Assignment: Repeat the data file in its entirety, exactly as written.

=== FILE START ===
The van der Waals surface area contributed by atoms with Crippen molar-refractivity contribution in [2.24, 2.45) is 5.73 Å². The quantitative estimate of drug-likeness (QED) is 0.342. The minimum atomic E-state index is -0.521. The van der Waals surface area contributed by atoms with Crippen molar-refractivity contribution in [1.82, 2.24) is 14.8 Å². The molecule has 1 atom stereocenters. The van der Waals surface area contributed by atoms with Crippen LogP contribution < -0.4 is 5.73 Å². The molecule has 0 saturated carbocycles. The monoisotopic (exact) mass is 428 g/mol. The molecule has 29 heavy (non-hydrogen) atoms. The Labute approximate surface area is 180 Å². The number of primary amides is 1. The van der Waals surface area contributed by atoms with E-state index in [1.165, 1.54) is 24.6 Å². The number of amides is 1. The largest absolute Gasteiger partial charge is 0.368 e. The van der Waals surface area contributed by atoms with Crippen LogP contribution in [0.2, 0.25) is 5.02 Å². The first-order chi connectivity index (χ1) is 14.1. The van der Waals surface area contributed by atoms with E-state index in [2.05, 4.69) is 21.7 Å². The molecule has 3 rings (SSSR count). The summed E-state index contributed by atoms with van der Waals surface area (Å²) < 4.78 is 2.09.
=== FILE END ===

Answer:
The van der Waals surface area contributed by atoms with Crippen molar-refractivity contribution in [2.24, 2.45) is 5.73 Å². The quantitative estimate of drug-likeness (QED) is 0.342. The minimum atomic E-state index is -0.521. The van der Waals surface area contributed by atoms with Crippen molar-refractivity contribution in [1.82, 2.24) is 14.8 Å². The molecule has 1 atom stereocenters. The van der Waals surface area contributed by atoms with Crippen LogP contribution < -0.4 is 5.73 Å². The molecule has 0 saturated carbocycles. The monoisotopic (exact) mass is 428 g/mol. The molecule has 29 heavy (non-hydrogen) atoms. The Labute approximate surface area is 180 Å². The number of primary amides is 1. The van der Waals surface area contributed by atoms with E-state index in [1.165, 1.54) is 24.6 Å². The number of amides is 1. The largest absolute Gasteiger partial charge is 0.368 e. The van der Waals surface area contributed by atoms with Crippen LogP contribution in [0.2, 0.25) is 5.02 Å². The first-order chi connectivity index (χ1) is 14.1. The van der Waals surface area contributed by atoms with E-state index in [2.05, 4.69) is 21.7 Å². The molecule has 3 rings (SSSR count). The summed E-state index contributed by atoms with van der Waals surface area (Å²) < 4.78 is 2.09.